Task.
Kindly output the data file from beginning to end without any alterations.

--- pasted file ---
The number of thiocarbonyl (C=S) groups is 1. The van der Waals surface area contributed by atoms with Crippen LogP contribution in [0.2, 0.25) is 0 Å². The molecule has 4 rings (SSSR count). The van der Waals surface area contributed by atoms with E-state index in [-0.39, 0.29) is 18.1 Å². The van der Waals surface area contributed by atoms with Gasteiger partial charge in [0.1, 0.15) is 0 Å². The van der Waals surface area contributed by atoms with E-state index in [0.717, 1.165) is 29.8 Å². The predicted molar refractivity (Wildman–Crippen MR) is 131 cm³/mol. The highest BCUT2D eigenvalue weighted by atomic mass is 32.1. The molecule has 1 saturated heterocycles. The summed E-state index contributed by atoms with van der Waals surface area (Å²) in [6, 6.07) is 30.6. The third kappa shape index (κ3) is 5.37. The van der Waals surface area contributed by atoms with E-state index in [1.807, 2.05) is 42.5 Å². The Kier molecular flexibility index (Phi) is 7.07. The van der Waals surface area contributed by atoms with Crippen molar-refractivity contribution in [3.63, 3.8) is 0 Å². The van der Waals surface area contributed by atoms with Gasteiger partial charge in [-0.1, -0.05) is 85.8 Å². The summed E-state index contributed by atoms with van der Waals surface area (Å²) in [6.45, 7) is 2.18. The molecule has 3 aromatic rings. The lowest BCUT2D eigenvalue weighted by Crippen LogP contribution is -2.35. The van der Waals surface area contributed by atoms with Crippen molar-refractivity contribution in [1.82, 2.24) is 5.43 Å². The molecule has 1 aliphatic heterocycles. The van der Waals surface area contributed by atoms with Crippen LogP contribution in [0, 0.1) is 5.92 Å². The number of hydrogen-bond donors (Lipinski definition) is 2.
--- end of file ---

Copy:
The number of thiocarbonyl (C=S) groups is 1. The van der Waals surface area contributed by atoms with Crippen LogP contribution in [0.2, 0.25) is 0 Å². The molecule has 4 rings (SSSR count). The van der Waals surface area contributed by atoms with E-state index in [-0.39, 0.29) is 18.1 Å². The van der Waals surface area contributed by atoms with Gasteiger partial charge in [0.1, 0.15) is 0 Å². The van der Waals surface area contributed by atoms with E-state index in [0.717, 1.165) is 29.8 Å². The predicted molar refractivity (Wildman–Crippen MR) is 131 cm³/mol. The highest BCUT2D eigenvalue weighted by atomic mass is 32.1. The molecule has 1 saturated heterocycles. The summed E-state index contributed by atoms with van der Waals surface area (Å²) in [6, 6.07) is 30.6. The third kappa shape index (κ3) is 5.37. The van der Waals surface area contributed by atoms with E-state index in [1.807, 2.05) is 42.5 Å². The Kier molecular flexibility index (Phi) is 7.07. The van der Waals surface area contributed by atoms with Crippen molar-refractivity contribution in [3.63, 3.8) is 0 Å². The van der Waals surface area contributed by atoms with Gasteiger partial charge in [-0.1, -0.05) is 85.8 Å². The summed E-state index contributed by atoms with van der Waals surface area (Å²) in [6.45, 7) is 2.18. The molecule has 3 aromatic rings. The lowest BCUT2D eigenvalue weighted by Crippen LogP contribution is -2.35. The van der Waals surface area contributed by atoms with Crippen molar-refractivity contribution in [1.82, 2.24) is 5.43 Å². The molecule has 1 aliphatic heterocycles. The van der Waals surface area contributed by atoms with Crippen LogP contribution in [0, 0.1) is 5.92 Å². The number of hydrogen-bond donors (Lipinski definition) is 2.